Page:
Multiplying equation (1) and equation (4) we get,

$(v-u)(v+u)=a t \times \frac{2 S}{t}$

$(v-u)(v+u)=2 a S$

$\left(v^{2}-u^{2}\right)=2 a S$

III equation of motion

Derivations of Equations of Motion (Graphically)

First Equation of Motion

Consider an object moving in a straight line with a uniform velocity u. When its initial velocity is u, give it a uniform acceleration at time t = 0. The object's velocity increases as a result of the acceleration to v (final velocity) in time t, and S is the distance covered by the object in time t.

The graph depicts the velocity-time graph of the object's motion.

The acceleration of a moving object is given by the slope of the v - t graph.

Thus, acceleration = slope

$\mathrm{AB}=\frac{\mathrm{BC}}{\mathrm{AC}}=\frac{v-u}{t-0}$

$a=\frac{v-u}{t}$

$v-u=a t$

$v=u+a t$

I equation of motion

Second Equation of Motion

Let u be an object's initial velocity and 'a' be the acceleration produced in the body. The area enclosed by the velocity-time graph for the time interval 0 to t gives the distance travelled S in time t.

Graphical Derivation of Second Equation

Distance travelled S = area of the trapezium ABDO

Distance travelled $S=$ area of the trapezium ABDO

$=$ area of reactangle $A C D O+$ area of $\triangle A B C$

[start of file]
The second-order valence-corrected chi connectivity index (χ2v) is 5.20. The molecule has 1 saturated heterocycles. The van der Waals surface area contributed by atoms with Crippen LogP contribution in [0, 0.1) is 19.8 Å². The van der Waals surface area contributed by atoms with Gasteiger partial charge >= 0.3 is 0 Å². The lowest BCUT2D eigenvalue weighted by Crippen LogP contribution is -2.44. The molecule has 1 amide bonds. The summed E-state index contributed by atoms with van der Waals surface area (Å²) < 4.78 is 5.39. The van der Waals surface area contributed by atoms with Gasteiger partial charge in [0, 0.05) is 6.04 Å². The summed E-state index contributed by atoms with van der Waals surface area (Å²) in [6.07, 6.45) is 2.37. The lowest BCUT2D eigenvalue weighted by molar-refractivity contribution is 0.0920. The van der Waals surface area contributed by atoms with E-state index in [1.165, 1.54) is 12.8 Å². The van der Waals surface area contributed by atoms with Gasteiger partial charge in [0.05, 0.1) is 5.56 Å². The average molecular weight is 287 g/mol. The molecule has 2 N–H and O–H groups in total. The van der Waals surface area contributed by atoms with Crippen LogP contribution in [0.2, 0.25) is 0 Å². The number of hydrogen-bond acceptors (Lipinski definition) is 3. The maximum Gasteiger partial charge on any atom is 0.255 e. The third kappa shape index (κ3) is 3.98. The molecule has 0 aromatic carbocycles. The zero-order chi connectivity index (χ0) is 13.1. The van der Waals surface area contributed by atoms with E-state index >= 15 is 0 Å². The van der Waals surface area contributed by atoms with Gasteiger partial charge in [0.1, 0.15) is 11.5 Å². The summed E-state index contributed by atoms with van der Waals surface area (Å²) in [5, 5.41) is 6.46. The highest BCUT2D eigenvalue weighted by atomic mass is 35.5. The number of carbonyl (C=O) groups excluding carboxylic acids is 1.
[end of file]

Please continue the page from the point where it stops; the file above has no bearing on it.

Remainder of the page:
$=\mathrm{OD} \times \mathrm{OA}+\frac{1}{2} \mathrm{BC} \times \mathrm{AC}$

$=\mathrm{t} \times \mathrm{u}+\frac{1}{2}(\mathrm{v}-\mathrm{u}) \times \mathrm{t}$

$=\mathrm{ut}+\frac{1}{2}(v-u) \times t$

$v=u+$ at $\mid$ equation of motion; $v-u=a t$

$S=u t+\frac{1}{2} a t \times t$

$=u t+\frac{1}{2} a t^{2}$

II equation of motion

Third Equation of Motion

Let 'u' be an object's initial velocity and a be the acceleration produced in the body. The area enclosed by the v - t graph gives the distance travelled 'S' in time 't'.

Graphical Derivation of Third Equation

$\mathrm{S}=$ area of trapezium $\mathrm{OABD}$

$=\frac{1}{2}\left(b_{1}+b_{2}\right) h$

$=\frac{1}{2}(\mathrm{OA}+\mathrm{BD}) \mathrm{AC}$

$=\frac{1}{2}(u+v) t \cdots \cdots(1)$

But we know that $a=\frac{v-u}{t}$ or $t=\frac{v-u}{a}$

Substituting the value of $t$ in equation (1) we get,

$S=\frac{1}{2} \frac{(u+v)(v-u)}{a}$

$=\frac{1}{2} \frac{(v+u)(v-u)}{a}$

$2 a s=(v+u)(v-u)$

$(v+u)(v-u)=2 a s$

$v^{2}-u^{2}=2 a s$

III Equation of Motion

Circular Motion

We classified motion along a circular track as non-uniform motion in the example discussed under the topic of uniform and non-uniform motion. Let's take a look at why circular motion is considered non-uniform motion. The figure depicts an athlete running at a constant speed on a hexagonal track.

Athlete Running on a Regular Hexagonal Track

The athlete runs at a constant speed along the track segments AB, BC, CD, DE, EF, and FA, and at the turns, he quickly changes direction to stay on the track without changing his speed. Similarly, if the track had been a regular octagon, the athlete would have had to change directions eight times in order to stay on the track.

Athlete Running on a Regular Octagonal Track